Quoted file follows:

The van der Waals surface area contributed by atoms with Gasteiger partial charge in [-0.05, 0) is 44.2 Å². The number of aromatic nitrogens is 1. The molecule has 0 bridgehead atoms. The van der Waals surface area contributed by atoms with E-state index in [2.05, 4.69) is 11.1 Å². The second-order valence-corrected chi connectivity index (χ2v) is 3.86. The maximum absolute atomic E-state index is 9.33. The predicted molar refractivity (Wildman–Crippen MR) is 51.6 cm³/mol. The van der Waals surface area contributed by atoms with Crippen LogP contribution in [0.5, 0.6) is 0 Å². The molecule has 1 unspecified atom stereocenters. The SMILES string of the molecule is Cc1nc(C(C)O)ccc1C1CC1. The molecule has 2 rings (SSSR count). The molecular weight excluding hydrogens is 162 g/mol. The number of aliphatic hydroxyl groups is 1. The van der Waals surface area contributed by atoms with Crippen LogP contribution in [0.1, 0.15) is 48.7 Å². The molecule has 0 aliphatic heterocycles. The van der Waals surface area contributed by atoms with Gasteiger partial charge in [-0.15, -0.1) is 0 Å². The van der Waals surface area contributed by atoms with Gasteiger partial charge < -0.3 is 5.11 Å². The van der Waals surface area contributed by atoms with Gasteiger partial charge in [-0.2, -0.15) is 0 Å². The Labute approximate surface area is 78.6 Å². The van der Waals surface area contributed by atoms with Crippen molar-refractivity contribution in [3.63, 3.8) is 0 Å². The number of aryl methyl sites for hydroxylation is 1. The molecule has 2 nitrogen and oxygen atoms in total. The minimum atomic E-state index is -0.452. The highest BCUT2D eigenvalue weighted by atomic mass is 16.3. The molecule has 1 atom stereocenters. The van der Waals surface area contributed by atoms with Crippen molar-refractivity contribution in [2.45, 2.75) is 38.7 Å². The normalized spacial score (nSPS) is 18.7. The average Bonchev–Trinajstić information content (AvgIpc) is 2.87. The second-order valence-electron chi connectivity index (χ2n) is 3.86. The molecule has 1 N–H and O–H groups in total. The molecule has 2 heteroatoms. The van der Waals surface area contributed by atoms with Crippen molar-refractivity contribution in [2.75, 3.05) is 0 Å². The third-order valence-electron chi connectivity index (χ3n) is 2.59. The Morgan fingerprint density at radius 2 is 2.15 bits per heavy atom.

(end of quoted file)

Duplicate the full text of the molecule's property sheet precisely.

The van der Waals surface area contributed by atoms with Gasteiger partial charge in [-0.05, 0) is 44.2 Å². The number of aromatic nitrogens is 1. The molecule has 0 bridgehead atoms. The van der Waals surface area contributed by atoms with E-state index in [2.05, 4.69) is 11.1 Å². The second-order valence-corrected chi connectivity index (χ2v) is 3.86. The maximum absolute atomic E-state index is 9.33. The predicted molar refractivity (Wildman–Crippen MR) is 51.6 cm³/mol. The van der Waals surface area contributed by atoms with Crippen LogP contribution in [0.5, 0.6) is 0 Å². The molecule has 1 unspecified atom stereocenters. The SMILES string of the molecule is Cc1nc(C(C)O)ccc1C1CC1. The molecule has 2 rings (SSSR count). The molecular weight excluding hydrogens is 162 g/mol. The number of aliphatic hydroxyl groups is 1. The van der Waals surface area contributed by atoms with Crippen LogP contribution in [0.1, 0.15) is 48.7 Å². The molecule has 0 aliphatic heterocycles. The van der Waals surface area contributed by atoms with Gasteiger partial charge in [-0.15, -0.1) is 0 Å². The van der Waals surface area contributed by atoms with Gasteiger partial charge < -0.3 is 5.11 Å². The van der Waals surface area contributed by atoms with Gasteiger partial charge in [-0.2, -0.15) is 0 Å². The Labute approximate surface area is 78.6 Å². The van der Waals surface area contributed by atoms with Crippen molar-refractivity contribution in [3.63, 3.8) is 0 Å². The number of aryl methyl sites for hydroxylation is 1. The molecule has 2 nitrogen and oxygen atoms in total. The minimum atomic E-state index is -0.452. The highest BCUT2D eigenvalue weighted by atomic mass is 16.3. The molecule has 1 atom stereocenters. The van der Waals surface area contributed by atoms with Crippen molar-refractivity contribution in [2.45, 2.75) is 38.7 Å². The normalized spacial score (nSPS) is 18.7. The average Bonchev–Trinajstić information content (AvgIpc) is 2.87. The second-order valence-electron chi connectivity index (χ2n) is 3.86. The molecule has 1 N–H and O–H groups in total. The molecule has 2 heteroatoms. The van der Waals surface area contributed by atoms with Crippen molar-refractivity contribution in [2.75, 3.05) is 0 Å². The third-order valence-electron chi connectivity index (χ3n) is 2.59. The Morgan fingerprint density at radius 2 is 2.15 bits per heavy atom.